The Tipping Point program views child marriage as a consequence of a deeper issue – the social norms which stand in the way of girls having their say and choosing their own futures. Encouraging girls to challenge these expectations is helping girls like Bintou take their demands to local leaders and communities.

International Day of the Girl

“We astounded everyone in Siribougou when we confronted the Imam, the village chief, and our parents, insisting that we shouldn’t be married before the age of 18,” says Bintou.

“We passionately pleaded our case and received their agreement. We then went to the town hall and informed the mayor, who also agreed.”

While the community confrontation was tough, back at home, Bintou also had to confront her father.

“What truly astonished me was receiving this training and then confronting my father, telling him that I didn’t love the man he intended me to marry,” Bintou says. “I explained all the dire consequences of such a practice. After a thorough discussion, he promised not to marry me off until I turned 18.”

Bintou and the members of the Girls Rights Group, Mali. PHOTO: Elliasaph Diassana/CARE

How “enlightened and courageous” men can help

Bintou’s father has also transformed his perspective on forced marriages, leading a local association for fathers.

“When Bintou refused the marriage I proposed, I was initially angry and frustrated,” he says. “However, I eventually realized she was right. Bintou will continue her studies until she’s 18. I will ensure that. I’ll do my best to support her education.”

Bintou and her father, Mali.

One focus of #TakeTheMic is to encourage allies of the next generation of girls to step up and use whatever privileges or power they might have to help girls like Bintou achieve their dreams.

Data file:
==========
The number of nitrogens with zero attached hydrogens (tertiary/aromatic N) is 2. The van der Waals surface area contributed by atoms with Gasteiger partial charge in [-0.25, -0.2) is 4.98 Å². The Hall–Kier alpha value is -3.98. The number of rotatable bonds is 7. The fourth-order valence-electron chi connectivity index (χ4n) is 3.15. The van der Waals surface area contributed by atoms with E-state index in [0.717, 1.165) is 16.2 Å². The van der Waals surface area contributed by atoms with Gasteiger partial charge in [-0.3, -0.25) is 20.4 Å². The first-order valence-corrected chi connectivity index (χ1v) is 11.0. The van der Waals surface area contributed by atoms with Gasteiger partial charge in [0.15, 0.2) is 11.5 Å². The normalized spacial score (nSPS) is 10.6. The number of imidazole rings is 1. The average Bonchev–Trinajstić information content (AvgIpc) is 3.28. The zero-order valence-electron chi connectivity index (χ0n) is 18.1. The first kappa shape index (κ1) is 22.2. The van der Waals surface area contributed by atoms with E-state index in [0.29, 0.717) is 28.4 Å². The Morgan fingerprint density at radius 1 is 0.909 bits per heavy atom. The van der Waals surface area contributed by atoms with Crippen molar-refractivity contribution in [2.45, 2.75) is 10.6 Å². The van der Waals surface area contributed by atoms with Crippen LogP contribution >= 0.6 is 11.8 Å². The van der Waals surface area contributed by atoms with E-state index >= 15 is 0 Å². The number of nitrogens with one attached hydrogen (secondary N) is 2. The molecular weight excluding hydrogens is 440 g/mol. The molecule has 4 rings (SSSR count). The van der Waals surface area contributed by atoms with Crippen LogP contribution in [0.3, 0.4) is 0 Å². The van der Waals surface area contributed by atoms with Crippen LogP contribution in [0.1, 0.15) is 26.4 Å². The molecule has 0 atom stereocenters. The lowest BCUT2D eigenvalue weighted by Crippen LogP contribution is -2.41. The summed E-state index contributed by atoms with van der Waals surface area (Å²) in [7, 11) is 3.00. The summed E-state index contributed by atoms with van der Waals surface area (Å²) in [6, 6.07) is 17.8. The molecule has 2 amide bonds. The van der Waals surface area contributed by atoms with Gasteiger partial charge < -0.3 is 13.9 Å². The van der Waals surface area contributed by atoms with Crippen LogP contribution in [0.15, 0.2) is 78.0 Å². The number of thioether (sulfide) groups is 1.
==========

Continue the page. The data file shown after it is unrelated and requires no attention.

“Enlightened and courageous men assisted us,” Bintou said. “They documented their decisions legally. The village chief, the Imam, our parents, and us girls all signed this document. We informed the mayor, who accepted it. Consequently, no marriages involving individuals under 18 have occurred in Siribougou since.”

Bintou knows that such change is only possible when girls have a say in decisions that affect them. It’s not limited to ending child marriage; now girls are heard and play a role in decision-making.

“In the past, girls’ voices went unheard, and even older women had difficulty being heard. However, after the Tipping Point program, our voices are being heard. Girls must be brought up front because only they can talk about their problems. No one else can do it for you.”

These transformative changes have now been enshrined in local laws, resulting in a significant increase in the age girls are marrying within Bintou’s community. She hopes the community’s example will serve as a model for all of Mali, galvanizing a nationwide movement to end child marriage.

“I want our village’s name to be known. We, girls, can bring positive changes in the world. If you educate a man, you have educated one person. If you educate a woman, you educate a whole community, family, and the whole world.”